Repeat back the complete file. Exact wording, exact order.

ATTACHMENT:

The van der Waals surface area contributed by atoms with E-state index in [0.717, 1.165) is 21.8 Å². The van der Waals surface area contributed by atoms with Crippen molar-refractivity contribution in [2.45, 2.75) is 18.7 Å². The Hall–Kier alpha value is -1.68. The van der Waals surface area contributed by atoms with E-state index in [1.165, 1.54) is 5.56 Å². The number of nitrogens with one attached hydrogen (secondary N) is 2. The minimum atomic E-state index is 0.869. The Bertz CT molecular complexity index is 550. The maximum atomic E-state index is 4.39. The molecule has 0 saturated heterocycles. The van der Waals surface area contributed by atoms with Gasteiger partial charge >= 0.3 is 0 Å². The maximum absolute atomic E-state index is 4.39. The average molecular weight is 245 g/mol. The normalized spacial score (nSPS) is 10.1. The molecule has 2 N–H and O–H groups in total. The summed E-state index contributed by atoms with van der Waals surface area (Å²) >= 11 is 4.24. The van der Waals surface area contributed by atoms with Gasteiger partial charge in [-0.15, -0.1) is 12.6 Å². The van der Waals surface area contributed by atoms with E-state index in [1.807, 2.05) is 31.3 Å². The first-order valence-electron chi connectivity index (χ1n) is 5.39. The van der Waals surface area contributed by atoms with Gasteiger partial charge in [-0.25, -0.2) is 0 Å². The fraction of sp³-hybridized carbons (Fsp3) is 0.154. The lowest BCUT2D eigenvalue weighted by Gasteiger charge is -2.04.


The van der Waals surface area contributed by atoms with E-state index in [0.717, 1.165) is 21.8 Å². The van der Waals surface area contributed by atoms with Crippen molar-refractivity contribution in [2.45, 2.75) is 18.7 Å². The Hall–Kier alpha value is -1.68. The van der Waals surface area contributed by atoms with E-state index in [1.165, 1.54) is 5.56 Å². The number of nitrogens with one attached hydrogen (secondary N) is 2. The minimum atomic E-state index is 0.869. The Bertz CT molecular complexity index is 550. The maximum atomic E-state index is 4.39. The molecule has 0 saturated heterocycles. The van der Waals surface area contributed by atoms with Gasteiger partial charge >= 0.3 is 0 Å². The maximum absolute atomic E-state index is 4.39. The average molecular weight is 245 g/mol. The normalized spacial score (nSPS) is 10.1. The molecule has 2 N–H and O–H groups in total. The summed E-state index contributed by atoms with van der Waals surface area (Å²) >= 11 is 4.24. The van der Waals surface area contributed by atoms with Gasteiger partial charge in [-0.15, -0.1) is 12.6 Å². The van der Waals surface area contributed by atoms with E-state index in [1.807, 2.05) is 31.3 Å². The first-order valence-electron chi connectivity index (χ1n) is 5.39. The van der Waals surface area contributed by atoms with Gasteiger partial charge in [-0.25, -0.2) is 0 Å². The fraction of sp³-hybridized carbons (Fsp3) is 0.154. The lowest BCUT2D eigenvalue weighted by Gasteiger charge is -2.04.